Ofqual chief Glenys Stacey issues ‘stability’ plea over quals as Skills Minister Nick Boles considers Functional Skills rebrand
Qualifications should remain “as stable as possible,” Ofqual chief Glenys Stacey (pictured) has warned Skills Minister Nick Boles as he considers a major relaunch of Functional Skills qualifications.
Ms Stacey (pictured), replying to a letter from Mr Boles early last month in which he said Functional Skills would “continue to be one of the types of qualification that learners have available,” welcomed the minister’s “clear statement about the importance you attach to Functional Skills qualifications”.
But she had cautious words for his plans for a rebrand of the qualifications, saying: “The brand of a qualification is important. It takes some years for qualification titles to become understood and trusted, particularly by employers and others who are not close to the education system.
“In general, our view is that we should keep the qualifications system as stable as possible, to allow qualifications time to prove themselves. We did a small survey of employers and others recently and found that employers in the survey had a broadly positive view of Functional Skills qualifications, as do colleges and other providers.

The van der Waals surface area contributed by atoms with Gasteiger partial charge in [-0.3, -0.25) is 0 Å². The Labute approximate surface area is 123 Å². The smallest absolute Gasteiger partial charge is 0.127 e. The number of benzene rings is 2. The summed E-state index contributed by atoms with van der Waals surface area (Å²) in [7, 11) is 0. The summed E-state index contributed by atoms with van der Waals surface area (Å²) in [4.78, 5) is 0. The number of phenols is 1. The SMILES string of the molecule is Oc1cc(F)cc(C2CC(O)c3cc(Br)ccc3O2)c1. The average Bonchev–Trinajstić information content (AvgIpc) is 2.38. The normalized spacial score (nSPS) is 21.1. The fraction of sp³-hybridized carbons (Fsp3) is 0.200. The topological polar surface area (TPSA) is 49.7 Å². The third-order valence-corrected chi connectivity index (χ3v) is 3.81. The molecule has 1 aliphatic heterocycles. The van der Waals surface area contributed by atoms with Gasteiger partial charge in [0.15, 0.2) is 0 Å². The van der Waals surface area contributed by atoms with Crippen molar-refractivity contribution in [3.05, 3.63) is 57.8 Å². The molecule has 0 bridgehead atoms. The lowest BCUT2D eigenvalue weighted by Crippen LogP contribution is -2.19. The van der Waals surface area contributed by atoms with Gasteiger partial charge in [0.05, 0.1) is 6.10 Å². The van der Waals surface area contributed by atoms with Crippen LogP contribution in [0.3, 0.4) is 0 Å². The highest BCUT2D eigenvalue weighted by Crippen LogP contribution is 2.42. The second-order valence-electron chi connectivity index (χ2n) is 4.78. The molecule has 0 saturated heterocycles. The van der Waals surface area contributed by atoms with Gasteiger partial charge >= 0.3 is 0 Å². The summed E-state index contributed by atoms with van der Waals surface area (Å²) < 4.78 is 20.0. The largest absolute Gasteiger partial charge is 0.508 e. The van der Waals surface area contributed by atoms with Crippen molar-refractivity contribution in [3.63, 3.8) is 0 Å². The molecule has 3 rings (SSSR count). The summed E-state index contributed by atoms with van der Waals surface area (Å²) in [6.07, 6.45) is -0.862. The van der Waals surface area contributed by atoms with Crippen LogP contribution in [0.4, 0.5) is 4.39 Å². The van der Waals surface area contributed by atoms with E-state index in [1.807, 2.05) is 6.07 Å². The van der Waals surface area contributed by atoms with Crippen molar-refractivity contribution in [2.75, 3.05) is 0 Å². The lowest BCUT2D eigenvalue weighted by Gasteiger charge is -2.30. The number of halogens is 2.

“So our advice is that you consider carefully the benefits of change balanced against the benefits of stability.”
She added: “If you do wish to rebrand, then perhaps we could work with your officials to test out the views of employers (and others) more widely about the options?
“Assuming the changes are not major, qualification reforms can usually be introduced over a two to three-year period allowing time for consultation, enactment and communication to education providers and students; so colleagues here will also discuss with your officials the options and timing for any reforms.”
It comes after Mr Boles (pictured right) revealed a more supportive view of Functional Skills at a fringe event organised by FE Week at the Conservative Party Conference early last month.
The qualifications, which include English, maths and ICT skills, had previously been described as “stepping stones” to GCSEs by previous Skills Minister, Matthew Hancock.
And in her response to Mr Boles, published this month, Ms Stacey said Ofqual’s review of Functional Skills had so far found areas for improvement.
She said: “In our review of these qualifications we are finding some of them wanting but capable of improvement and we intend to act to ensure they are improved.
“We will say more about our findings later in the year. As with GCSEs, the ownership of the curriculum and the purposes of these qualifications lies with policy Departments, so while we understand you are not seeking fundamental changes in these areas we welcome continuing engagement with you and your officials in this area.”